It's scary how many years have slipped by since we came across this film slightly serendipitously in the Beckton multiplex, on one of our all you can eat cinematic outings.
Roger Ebert was not impressed at the time > "Only Oliver Stone knows what he was trying to accomplish by making U-Turn, and it is a secret he doesn't share with the audience. This is a repetitive, pointless exercise in genre filmmaking — the kind of movie where you distract yourself by making a list of the sources."
Yes, it is a sort of greatest hits compilation tape, but time has shown that it is an extraordinary assemblage of parts in another sense too, for even Stone probably had no intimation of the unlikely marquee cast he had hired for his B movie, including the likes of Claire Danes and Joaquin Phoenix, but specifically Jennifer Lopez in pre-J Lo mode. (There's even a non speaking part for Liv Tyler as 'Girl In Bus Station').
1997 is right on the tipping point for mobile phones as plot devices, at least in American movies. Sean Penn makes several uses of a coin-operated public phone but the obvious lack of celulares doesn't feel like an absurdity as it did in Speed 2: Cruise Control, released the same year.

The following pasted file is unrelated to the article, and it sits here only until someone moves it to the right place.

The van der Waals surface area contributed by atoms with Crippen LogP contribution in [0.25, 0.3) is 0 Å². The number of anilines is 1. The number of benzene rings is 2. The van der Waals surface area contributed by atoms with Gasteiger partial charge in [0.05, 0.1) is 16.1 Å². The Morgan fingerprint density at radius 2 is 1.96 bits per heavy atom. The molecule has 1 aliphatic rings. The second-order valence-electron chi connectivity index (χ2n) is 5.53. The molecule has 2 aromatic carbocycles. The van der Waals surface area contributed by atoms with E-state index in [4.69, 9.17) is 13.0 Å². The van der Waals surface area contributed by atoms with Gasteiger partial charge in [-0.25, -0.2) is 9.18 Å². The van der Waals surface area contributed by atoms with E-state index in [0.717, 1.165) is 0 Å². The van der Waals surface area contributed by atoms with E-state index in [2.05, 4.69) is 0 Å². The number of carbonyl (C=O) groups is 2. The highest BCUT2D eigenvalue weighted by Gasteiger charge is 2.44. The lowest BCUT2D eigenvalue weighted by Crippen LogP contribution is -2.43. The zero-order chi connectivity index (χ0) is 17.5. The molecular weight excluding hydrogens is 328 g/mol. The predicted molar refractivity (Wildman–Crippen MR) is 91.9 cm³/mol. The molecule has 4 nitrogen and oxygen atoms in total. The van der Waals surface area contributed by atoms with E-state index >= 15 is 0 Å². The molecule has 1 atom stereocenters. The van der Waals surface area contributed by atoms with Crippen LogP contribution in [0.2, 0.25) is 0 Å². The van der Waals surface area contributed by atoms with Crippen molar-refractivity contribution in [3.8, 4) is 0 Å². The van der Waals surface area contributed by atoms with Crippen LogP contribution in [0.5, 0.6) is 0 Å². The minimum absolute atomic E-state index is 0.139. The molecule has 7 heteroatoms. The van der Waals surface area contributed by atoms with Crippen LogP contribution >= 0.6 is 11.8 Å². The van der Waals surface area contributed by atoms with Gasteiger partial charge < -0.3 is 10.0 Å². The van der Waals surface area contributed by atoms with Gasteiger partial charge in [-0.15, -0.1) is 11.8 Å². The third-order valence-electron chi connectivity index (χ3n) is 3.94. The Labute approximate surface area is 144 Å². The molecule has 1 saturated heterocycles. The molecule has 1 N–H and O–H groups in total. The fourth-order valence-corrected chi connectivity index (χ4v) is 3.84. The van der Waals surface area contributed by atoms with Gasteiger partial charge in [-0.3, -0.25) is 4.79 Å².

Also in cinemas back in 1997 was Jennifer Lopez’s breakthrough flick, Selena, which permitted her to cross over in slightly phantasmal fashion on the back of the late chicana singer's earlier Grammy success. (A film directed by Gregory Nava of El Norte fame.)
But when we saw U-Turn for the first time — and we loved it then as we do now — J Lo's on screen persona was undeniably powerful, yet very different to what it would become in the noughties.
Prior to this we'd only ever seen her on TV as one of the backing dancers on In Living Color, with the likes of another future megastar, Jim Carrey.
In U-Turn she plays the femme fatale, a 'half breed', with possibly Navajo or Apache maternal parenthood. John Voight also shows up here as a Native American vet in a manner that possibly wouldn't get past the planning stages these days. Puerto Rico has the most genetically diverse population on earth, an unparalleled mix of African, Amerindian and European roots, and I doubt anyone could honestly say, based on this appearance, that Lopez had no business playing an Arizona indigene.
I find I had forgotten some of the detail, having recalled more of the situation — dust bowl Superior as an inescapable maze — than the play-out of the noirish murder plot, and now discover that it is still the former elements of Stone's movie that I enjoy the most.